21 LLTF Recommendations (20) The staff should revise the Public Radiation SDP to better address the range of events that can occur, including unplanned, unmonitored releases or spills (Section 3.3). (21) 10 CFR 20.1406 requires in part that applicants for licenses shall describe in their application how facility design and procedures for operation will minimize contamination of the environment. The NRC should develop regulatory guidance to describe acceptable options to meet this requirement (Sections 3.4 and 3.5). (22) NRC should evaluate whether the present decommissioning funding requirements adequately address the potential need to remediate soil and groundwater contamination, particularly if the licensee has no monitoring program during plant operation to identify such contamination (Section 3.4).
22 LLTF Recommendations (23) The NRC should consider the development of guidance on the evaluation of radionuclide transport in groundwater. American National Standard (ANSI/ANS) 2.17 addresses this issue and is being extensively updated (Section 3.5). (24) The NRC’s guidelines for “immediate notification” public communications should continue to be based on public health and safety considerations. To support the NRC’s openness goals, the NRC staff should consider whether to notify the public of radioactive releases to the environment that are not significant from a radiation dose perspective, but that could be of general public interest nonetheless (Section 3.6).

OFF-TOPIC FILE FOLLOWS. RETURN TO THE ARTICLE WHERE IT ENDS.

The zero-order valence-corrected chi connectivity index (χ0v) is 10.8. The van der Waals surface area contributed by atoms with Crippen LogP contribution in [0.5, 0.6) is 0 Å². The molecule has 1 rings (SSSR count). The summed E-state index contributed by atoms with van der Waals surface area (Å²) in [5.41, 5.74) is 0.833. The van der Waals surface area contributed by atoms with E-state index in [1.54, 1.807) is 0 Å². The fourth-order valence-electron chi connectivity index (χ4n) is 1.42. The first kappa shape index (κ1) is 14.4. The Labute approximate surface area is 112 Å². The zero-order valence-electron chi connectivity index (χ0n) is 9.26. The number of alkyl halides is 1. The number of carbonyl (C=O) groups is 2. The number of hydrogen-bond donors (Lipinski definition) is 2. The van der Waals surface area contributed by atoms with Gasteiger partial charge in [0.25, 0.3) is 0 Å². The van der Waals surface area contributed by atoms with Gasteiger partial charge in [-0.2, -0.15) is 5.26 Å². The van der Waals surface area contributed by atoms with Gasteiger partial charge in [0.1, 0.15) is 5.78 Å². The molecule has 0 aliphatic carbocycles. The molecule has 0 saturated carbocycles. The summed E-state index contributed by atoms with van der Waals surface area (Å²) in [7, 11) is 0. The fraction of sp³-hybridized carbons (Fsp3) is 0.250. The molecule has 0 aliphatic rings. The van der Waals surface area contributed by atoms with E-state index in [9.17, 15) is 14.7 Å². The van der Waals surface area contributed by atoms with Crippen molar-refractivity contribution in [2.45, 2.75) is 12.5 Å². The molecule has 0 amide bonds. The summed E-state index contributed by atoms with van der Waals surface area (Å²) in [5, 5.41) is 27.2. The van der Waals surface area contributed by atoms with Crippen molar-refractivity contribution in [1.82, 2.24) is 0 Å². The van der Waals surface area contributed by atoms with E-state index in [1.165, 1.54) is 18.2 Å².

23 LLTF Recommendations (25) NRC staff should review NUREG/BR-0308, “Effective Risk Communication,” and other training tools to ensure an event’s risk is provided with appropriate context (Section 3.6). (26) Nuclear power plant licensees should consider entering into agreements with local and state agencies to voluntarily report preliminary information on significant radioactive liquid releases that do not otherwise trigger reporting requirements. The present industry groundwater protection initiative may address this (Section 3.6).